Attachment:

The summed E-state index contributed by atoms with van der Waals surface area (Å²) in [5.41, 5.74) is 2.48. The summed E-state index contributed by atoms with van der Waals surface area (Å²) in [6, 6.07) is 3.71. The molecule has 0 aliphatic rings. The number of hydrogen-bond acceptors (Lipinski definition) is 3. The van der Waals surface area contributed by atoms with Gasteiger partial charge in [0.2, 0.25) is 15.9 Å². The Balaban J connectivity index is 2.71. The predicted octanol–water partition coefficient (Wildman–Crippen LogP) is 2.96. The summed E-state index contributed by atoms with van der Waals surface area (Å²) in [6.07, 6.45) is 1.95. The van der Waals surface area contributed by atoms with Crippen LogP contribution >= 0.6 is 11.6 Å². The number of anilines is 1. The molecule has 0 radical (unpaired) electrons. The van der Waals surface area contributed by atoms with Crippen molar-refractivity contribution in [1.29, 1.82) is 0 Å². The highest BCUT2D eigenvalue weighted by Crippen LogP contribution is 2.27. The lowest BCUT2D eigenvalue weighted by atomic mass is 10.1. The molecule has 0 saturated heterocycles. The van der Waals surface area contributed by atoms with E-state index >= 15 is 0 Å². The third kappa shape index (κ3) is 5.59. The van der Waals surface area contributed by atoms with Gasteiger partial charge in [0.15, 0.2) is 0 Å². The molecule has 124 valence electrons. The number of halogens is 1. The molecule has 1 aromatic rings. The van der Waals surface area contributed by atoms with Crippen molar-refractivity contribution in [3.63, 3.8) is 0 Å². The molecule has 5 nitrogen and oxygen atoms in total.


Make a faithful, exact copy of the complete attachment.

The summed E-state index contributed by atoms with van der Waals surface area (Å²) in [5.41, 5.74) is 2.48. The summed E-state index contributed by atoms with van der Waals surface area (Å²) in [6, 6.07) is 3.71. The molecule has 0 aliphatic rings. The number of hydrogen-bond acceptors (Lipinski definition) is 3. The van der Waals surface area contributed by atoms with Gasteiger partial charge in [0.2, 0.25) is 15.9 Å². The Balaban J connectivity index is 2.71. The predicted octanol–water partition coefficient (Wildman–Crippen LogP) is 2.96. The summed E-state index contributed by atoms with van der Waals surface area (Å²) in [6.07, 6.45) is 1.95. The van der Waals surface area contributed by atoms with Crippen LogP contribution >= 0.6 is 11.6 Å². The number of anilines is 1. The molecule has 0 radical (unpaired) electrons. The van der Waals surface area contributed by atoms with Crippen molar-refractivity contribution in [1.29, 1.82) is 0 Å². The highest BCUT2D eigenvalue weighted by Crippen LogP contribution is 2.27. The lowest BCUT2D eigenvalue weighted by atomic mass is 10.1. The molecule has 0 saturated heterocycles. The van der Waals surface area contributed by atoms with E-state index >= 15 is 0 Å². The third kappa shape index (κ3) is 5.59. The van der Waals surface area contributed by atoms with Gasteiger partial charge in [0.15, 0.2) is 0 Å². The molecule has 124 valence electrons. The number of halogens is 1. The molecule has 1 aromatic rings. The van der Waals surface area contributed by atoms with Crippen molar-refractivity contribution in [3.63, 3.8) is 0 Å². The molecule has 5 nitrogen and oxygen atoms in total.